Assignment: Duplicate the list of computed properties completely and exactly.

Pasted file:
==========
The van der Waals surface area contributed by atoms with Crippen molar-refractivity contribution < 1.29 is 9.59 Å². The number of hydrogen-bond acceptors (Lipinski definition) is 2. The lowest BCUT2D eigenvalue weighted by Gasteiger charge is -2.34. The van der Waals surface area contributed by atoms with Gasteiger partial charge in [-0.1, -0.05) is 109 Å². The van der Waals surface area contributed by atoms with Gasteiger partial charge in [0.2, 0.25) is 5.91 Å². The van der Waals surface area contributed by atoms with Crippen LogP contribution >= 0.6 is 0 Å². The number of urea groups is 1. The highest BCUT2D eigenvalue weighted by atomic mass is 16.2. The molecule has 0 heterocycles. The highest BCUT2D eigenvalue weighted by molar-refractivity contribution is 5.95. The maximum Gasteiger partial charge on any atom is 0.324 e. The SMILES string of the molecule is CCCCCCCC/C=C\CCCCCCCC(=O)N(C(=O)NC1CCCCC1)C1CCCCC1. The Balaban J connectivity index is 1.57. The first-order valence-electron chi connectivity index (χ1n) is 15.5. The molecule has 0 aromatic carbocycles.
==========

The van der Waals surface area contributed by atoms with Crippen molar-refractivity contribution < 1.29 is 9.59 Å². The number of hydrogen-bond acceptors (Lipinski definition) is 2. The lowest BCUT2D eigenvalue weighted by Gasteiger charge is -2.34. The van der Waals surface area contributed by atoms with Gasteiger partial charge in [-0.1, -0.05) is 109 Å². The van der Waals surface area contributed by atoms with Gasteiger partial charge in [0.2, 0.25) is 5.91 Å². The van der Waals surface area contributed by atoms with Crippen LogP contribution >= 0.6 is 0 Å². The number of urea groups is 1. The highest BCUT2D eigenvalue weighted by atomic mass is 16.2. The molecule has 0 heterocycles. The highest BCUT2D eigenvalue weighted by molar-refractivity contribution is 5.95. The maximum Gasteiger partial charge on any atom is 0.324 e. The SMILES string of the molecule is CCCCCCCC/C=C\CCCCCCCC(=O)N(C(=O)NC1CCCCC1)C1CCCCC1. The Balaban J connectivity index is 1.57. The first-order valence-electron chi connectivity index (χ1n) is 15.5. The molecule has 0 aromatic carbocycles.